In 2009, San Francisco's foremost Tiki bar looked about ready for a condo conversion. That was then, and this is now: Currently, the Tonga Room & Hurricane bar at the Fairmont Hotel expects its best year in decades, with Melissa Farrar, the hotel's director of marketing communications, telling the Chronicle that she projects the bar's 2016 revenue to be double what it was in 2011.
Opened in 1945, the Tonga Room surfed on the Polynesian pop wave. As kitsch connoisseurs know, the bar was conceived of by an MGM set designer in what was presumably a post World War II Pacific Theater fever dream. It hasn't changed much — except for an update to its drinks and a plug from Anthony Bourdain — since then. But like the intermittent indoor "rainstorms" over the bar's artificially blue lagoon, arriving like clockwork and then drying up, kitsch culture appears to have returned, right on schedule.
Examples abound: Outside of Tonga, but also in the Tiki category, there's the expansive and fanciful Pagan Idol, brought to us not by tiki geeks but instead by the Future Bars hipsters behind Bourbon & Branch. In a Union Square space that's reportedly struggled to draw crowds, its several rooms of island flotsam and jetsam are generally packed, while its own indoor storms heighten the atmosphere.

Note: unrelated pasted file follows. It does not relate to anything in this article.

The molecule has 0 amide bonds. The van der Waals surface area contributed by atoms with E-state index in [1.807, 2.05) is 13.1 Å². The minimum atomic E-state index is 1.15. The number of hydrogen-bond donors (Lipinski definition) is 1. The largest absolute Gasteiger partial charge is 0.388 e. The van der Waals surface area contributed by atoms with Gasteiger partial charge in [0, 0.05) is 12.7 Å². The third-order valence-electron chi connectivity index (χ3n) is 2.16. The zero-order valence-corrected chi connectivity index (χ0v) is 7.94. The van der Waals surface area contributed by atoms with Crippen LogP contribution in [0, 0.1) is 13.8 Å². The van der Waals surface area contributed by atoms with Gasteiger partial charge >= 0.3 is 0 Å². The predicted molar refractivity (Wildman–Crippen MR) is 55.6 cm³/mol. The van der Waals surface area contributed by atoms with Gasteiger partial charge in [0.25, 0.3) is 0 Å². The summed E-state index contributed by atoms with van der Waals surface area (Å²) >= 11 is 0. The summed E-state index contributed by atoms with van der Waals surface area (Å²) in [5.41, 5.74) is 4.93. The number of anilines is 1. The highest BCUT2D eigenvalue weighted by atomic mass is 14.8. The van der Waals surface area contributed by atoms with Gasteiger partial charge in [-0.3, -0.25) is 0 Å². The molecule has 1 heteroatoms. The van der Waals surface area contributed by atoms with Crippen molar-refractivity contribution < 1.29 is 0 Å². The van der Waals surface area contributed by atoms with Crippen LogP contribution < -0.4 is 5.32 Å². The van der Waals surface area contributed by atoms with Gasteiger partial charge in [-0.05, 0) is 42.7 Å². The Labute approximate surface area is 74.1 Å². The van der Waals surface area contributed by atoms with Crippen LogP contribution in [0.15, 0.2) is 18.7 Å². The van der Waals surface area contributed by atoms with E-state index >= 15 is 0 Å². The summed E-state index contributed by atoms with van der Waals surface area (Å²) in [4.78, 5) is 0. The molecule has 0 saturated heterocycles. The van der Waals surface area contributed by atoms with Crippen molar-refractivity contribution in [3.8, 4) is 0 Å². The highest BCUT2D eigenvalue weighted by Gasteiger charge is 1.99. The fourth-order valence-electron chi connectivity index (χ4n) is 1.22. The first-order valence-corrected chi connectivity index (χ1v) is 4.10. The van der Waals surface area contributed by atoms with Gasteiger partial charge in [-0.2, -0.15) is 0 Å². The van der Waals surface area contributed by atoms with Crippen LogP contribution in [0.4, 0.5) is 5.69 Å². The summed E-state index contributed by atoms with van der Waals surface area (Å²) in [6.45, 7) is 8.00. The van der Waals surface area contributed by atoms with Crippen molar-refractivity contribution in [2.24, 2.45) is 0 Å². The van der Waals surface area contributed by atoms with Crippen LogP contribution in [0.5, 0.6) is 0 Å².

Smuggler's Cove, a contemporary Tiki temple that's been one of San Francisco's most decorated bars for some years, recently doubled down on dreamy kitsch creativity with a spin-off: the gin-soaked London-grunge Whitechapel. Inside, you'll find yourself in a would-be abandoned underground stop where, apparently, Jules Verne has been drinking G&Ts.
Most recently, in reviewing the new Leo's Oyster Bar, the Weekly's Peter Kane give us another example. While "slightly less over-the-top" than Whitechapel and Pagan Idol, which Kane namechecks, the space at Leo's, as designed by Ken Fulk, "looks like the lanai from a certain 1980s TV show about four older women cohabitating in Miami." Sounds pretty tacky and fun to me.
"With San Francisco flush with more cash than at any time in the last 15 years, we have an even more open embrace of opulence," Kane theorizes the trend. "This new aesthetic isn't afraid of kitsch or the repurposing of grandma taste (or mobster taste, or postwar suburban chic) as refinement." While this boom-and-bust town is still booming — for the expensive cocktail cool kids, anyway — bars are competing with increasingly large budgets for patrons. That's led to more themes and larger imaginative leaps (at least, when the money doesn't get squandered).
Meanwhile, as patrons spend more on cocktails, they're presumably working hard for that cocktail money in the first place. As they always have since the Don Draper days, kitschy bar experiences, in the form of elaborate decor and at the bottom of an umbrella drink, promise an escape from the workaday life behind the typewriter or laptop or, well, whatever comes next. Perhaps its no surprise when we hear that distant thunder from the loudspeakers. It looks like it's raining again in kitschy paradise.